- Seller concessions are not applicable to reverse mortgages.
- Existing HECM borrowers who participate in a HECM for Purchase transaction are ineligible for a reduction of the upfront MIP and lenders must enter the transaction into FHA Connection as a new HECM.
- HUD-approved housing counseling agencies that have been approved to provide reverse mortgage counseling, must counsel those who anticipate using the HECM for Purchase option on all topics covered in this Mortgagee Letter and other HUD requirements and issuances.
- Lenders are required to ensure the property, when used as collateral for the HECM, meets the following property requirements:
- 1) It is the borrower’s principal residence;
- 2) Construction is complete and a certificate of occupancy or its equivalent has been issued by the time the loan is insured by FHA (‘endorsement’) or by the lender’s deadline, and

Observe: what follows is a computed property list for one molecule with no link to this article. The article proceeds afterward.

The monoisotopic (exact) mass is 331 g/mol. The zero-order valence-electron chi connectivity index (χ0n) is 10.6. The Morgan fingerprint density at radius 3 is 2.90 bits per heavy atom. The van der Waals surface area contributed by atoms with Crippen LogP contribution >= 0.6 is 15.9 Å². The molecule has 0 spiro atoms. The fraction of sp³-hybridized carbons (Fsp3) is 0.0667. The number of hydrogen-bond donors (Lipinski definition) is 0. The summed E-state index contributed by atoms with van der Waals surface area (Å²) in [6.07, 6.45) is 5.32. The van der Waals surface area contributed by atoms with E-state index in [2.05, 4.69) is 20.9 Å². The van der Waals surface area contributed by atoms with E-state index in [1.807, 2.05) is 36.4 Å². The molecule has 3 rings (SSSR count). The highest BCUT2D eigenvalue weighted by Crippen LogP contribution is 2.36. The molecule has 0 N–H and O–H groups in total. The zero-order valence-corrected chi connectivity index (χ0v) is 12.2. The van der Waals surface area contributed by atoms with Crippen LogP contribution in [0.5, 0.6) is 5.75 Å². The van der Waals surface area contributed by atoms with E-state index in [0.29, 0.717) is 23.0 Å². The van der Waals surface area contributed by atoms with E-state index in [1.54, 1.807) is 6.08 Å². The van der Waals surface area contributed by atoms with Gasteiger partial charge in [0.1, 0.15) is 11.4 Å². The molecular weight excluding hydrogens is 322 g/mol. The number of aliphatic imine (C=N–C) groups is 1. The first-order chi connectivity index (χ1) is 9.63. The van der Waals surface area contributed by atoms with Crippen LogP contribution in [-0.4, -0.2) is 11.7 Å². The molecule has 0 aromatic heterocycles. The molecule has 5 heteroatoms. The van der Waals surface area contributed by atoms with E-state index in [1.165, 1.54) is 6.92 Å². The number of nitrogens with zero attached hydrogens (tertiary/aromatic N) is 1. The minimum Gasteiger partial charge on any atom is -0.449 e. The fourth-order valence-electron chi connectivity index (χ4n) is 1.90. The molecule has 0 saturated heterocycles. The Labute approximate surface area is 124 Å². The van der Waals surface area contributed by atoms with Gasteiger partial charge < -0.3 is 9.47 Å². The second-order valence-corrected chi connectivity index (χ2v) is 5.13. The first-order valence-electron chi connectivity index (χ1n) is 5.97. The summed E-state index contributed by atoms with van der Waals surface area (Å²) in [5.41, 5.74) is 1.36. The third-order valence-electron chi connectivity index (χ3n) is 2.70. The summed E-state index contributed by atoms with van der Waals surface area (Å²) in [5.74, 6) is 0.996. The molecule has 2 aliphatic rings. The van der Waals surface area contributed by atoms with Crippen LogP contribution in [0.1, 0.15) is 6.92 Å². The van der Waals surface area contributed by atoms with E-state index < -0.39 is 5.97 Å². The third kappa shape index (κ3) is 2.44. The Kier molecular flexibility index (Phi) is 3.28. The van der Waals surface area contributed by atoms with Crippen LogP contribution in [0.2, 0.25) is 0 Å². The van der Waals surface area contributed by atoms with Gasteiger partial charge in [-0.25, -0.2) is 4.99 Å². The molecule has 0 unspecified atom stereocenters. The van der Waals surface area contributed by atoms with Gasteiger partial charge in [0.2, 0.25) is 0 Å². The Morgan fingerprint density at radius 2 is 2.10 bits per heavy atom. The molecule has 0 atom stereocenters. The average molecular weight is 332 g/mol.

- 3) Any construction loan financing for the property, which will serve as the collateral for the HECM loan, is satisfied and the HECM liens will be in a first and second lien position and, at the time of closing, no other liens against the property exist.
To avoid cases of property flipping, lenders must take steps to ensure that:
- Only current owners of record may sell properties that will be financed using FHA-insured mortgages;
- Any resale of a property may not occur 90 or fewer days from the last sale to be eligible for FHA financing; and
- For resales that occur between 91 and 180 days where the new sales price exceeds 100% of the previous sales price, FHA will require additional documentation validating the property’s value.
Property Flipping Scams
Complaints may be reported to HUD’s Inspector General Hotline at: HUD Office of Inspector General Hotline, GFI
451 7th Street, SW
Washington, DC 20410
TDD: (202) 708-2451
For more information about HECM for Purchase please contact us.
Get Pre-Qualified Today